I don’t remember the first time I ate Danish Butter Cookies. I do vaguely recollect that it was probably when someone visiting from abroad brought us a tin of them. Or it might have been a tin that came home with us from the supermarket as a special treat. What I do remember is a lovely blue tin with pretty, crisp, and not-too-sweet buttery cookies in them.
Before I go on to more about Danish Butter Cookies, I must share that this blog has completed 10 years! The exact day was about a month back but it’s never too late to celebrate a milestone. I had a habit, at one time, for never completing projects I started (not professional ones). I still have remnants of a crocheting project and some flower making thingummies sitting in a box somewhere.
So to think I have been writing a blog for ten years is quite an achievement for me. Especially considering that I have been chugging along on my own steam. It’s always easier to meet deadlines when someone else imposes them on you. I have slowed down too many times to count but haven’t stopped yet. I shall share my thoughts on the topic of a decade of food blogging in another post later.
In the meanwhile, anniversaries must be celebrated even if belatedly. Cake or chocolate would be the way to go but I thought of doing something different for a change. Festive cookie baking season is here and I haven’t baked cookies in a while. I have something to celebrate, so let’s do it with some melt-in-the-mouth Danish Butter Cookies!
The Danes call their Butter Cookies Vaniljekranse or Vanilla Wreaths. They’re unleavened (no baking powder or baking soda) and shortbread-like. Apparently, they’re adapted from a traditional Danish wedding cake called Kransekage. Though popular throughout the year, Danish Butter Cookies are traditionally Christmas fare.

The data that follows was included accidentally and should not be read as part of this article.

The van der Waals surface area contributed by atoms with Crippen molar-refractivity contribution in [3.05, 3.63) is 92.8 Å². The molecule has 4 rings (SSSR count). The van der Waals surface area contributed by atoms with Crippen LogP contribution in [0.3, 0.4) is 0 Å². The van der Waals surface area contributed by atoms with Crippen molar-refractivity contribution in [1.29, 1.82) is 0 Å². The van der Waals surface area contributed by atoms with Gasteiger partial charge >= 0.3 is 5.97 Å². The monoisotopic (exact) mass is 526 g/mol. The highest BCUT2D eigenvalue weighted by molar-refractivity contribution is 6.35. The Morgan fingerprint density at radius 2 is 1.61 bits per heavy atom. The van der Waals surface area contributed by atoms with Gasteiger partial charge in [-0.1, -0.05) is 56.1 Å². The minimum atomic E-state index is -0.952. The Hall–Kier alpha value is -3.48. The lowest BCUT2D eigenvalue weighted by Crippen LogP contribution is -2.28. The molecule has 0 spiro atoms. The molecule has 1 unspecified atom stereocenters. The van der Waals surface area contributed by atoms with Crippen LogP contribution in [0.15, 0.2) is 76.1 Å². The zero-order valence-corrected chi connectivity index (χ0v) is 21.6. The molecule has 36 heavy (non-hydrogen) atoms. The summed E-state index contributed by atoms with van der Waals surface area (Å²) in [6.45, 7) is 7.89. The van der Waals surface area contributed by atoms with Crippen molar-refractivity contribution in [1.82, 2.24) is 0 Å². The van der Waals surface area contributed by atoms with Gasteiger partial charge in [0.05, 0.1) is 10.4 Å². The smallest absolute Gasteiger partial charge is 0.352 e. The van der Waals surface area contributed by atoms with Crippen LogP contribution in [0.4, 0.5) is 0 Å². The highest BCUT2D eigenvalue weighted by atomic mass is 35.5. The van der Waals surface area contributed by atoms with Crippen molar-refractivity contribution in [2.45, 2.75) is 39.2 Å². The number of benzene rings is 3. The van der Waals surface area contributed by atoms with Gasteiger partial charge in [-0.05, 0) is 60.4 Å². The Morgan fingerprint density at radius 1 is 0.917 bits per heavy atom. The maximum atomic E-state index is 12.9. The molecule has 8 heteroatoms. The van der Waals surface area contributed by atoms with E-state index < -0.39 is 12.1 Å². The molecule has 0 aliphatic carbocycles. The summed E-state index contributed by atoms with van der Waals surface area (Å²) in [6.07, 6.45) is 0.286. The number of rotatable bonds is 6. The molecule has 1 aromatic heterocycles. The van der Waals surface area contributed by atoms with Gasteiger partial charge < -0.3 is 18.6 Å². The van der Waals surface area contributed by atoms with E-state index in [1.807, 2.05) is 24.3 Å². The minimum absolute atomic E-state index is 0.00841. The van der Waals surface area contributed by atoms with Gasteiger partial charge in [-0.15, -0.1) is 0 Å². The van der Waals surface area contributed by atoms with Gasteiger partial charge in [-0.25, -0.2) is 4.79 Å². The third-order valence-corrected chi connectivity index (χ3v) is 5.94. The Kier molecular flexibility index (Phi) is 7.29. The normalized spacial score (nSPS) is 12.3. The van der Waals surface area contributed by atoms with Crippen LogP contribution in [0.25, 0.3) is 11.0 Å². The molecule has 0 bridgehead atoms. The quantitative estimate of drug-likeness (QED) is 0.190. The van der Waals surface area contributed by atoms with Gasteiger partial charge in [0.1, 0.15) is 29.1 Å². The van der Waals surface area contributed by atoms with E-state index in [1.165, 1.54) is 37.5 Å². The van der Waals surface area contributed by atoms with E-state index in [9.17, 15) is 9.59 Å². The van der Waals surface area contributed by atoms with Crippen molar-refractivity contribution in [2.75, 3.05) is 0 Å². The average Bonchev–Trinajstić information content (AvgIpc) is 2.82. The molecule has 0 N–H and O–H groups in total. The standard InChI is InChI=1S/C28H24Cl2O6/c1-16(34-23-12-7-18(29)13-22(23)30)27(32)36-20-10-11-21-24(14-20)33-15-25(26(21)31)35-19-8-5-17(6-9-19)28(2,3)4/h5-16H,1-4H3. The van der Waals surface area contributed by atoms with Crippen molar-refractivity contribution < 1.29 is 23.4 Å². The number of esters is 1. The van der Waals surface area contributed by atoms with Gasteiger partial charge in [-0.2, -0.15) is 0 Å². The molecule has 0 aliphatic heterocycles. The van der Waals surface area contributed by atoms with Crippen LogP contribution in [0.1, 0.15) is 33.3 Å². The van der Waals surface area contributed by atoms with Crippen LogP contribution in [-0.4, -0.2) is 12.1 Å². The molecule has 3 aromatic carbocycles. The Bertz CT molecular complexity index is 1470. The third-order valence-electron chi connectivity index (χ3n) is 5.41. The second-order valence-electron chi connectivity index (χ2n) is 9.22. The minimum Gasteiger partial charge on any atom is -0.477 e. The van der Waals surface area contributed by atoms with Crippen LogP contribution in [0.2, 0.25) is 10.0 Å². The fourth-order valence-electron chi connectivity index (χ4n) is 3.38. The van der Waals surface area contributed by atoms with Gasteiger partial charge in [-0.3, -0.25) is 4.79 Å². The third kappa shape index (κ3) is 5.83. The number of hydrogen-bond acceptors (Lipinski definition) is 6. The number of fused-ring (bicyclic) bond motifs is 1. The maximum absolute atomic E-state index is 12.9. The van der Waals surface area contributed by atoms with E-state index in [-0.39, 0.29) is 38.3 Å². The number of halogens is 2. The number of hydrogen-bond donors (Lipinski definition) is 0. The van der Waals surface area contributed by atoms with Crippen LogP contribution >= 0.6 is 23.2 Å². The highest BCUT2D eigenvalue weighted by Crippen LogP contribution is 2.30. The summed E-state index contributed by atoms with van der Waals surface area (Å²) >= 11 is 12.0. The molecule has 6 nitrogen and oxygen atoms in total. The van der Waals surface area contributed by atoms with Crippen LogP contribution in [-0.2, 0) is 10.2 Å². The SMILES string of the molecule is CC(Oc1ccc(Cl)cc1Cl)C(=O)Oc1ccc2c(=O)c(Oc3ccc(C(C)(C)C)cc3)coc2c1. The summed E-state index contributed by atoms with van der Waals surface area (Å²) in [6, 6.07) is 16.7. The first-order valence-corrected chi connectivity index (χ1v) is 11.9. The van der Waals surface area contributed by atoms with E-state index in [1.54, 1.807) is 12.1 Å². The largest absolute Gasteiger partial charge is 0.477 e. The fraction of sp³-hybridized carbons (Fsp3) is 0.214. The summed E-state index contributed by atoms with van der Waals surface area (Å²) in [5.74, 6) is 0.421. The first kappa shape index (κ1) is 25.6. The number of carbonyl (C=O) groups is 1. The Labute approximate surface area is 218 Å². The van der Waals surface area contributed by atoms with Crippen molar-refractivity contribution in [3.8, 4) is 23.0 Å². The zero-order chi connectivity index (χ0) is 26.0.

The second best part of Danish Butter Cookies (the first is the Cookies themselves) is how easy they’re to make. The butter and sugar don’t have to be creamed, just mixed. The other ingredients are stirred in. Fill the cookie dough into a piping bag with a star shaped pastry tip and pipe into circles. Bake. Eat. Enjoy!
If you want to try something not so traditional with these cookies, you can substitute some of the flour with cocoa powder for chocolate cookies. You could substitute a 1/4 cup of the flour with ground almonds or desiccated coconut. I personally like the addition of almonds to these cookies.
Some of these are sprinkled with granulated sugar before baking so that’s another option. Sprinkle them with dragees or coloured sprinkles for a more festive look. If you have a cookie press, then you can press them out in different shapes. Dip one half of each cookie in melted dark chocolate for another variation.
Danish Butter Cookies are also made in the shape of logs. So if you don’t have a large star piping nozzle, you could shape the dough into long 3/4″ thick logs. Then cut into smaller pieces about the length of your little finger and bake.
Unlike most other baking recipes, these cookies call for salted butter. You can always use unsalted butter and add a little salt to the flour. These cookies have a lot of butter so they tend to spread a bit in the oven. The spread only means you have slightly thinner cookies. I’ve found chilling the piped cookies for about half an hour before baking keeps the spreading to a minimum. Chilling the dough makes the cookies difficult to pipe.
This recipe makes about 24 cookies that are 2.5” in diameter. You can double the recipe for a larger batch of Danish Butter Cookies.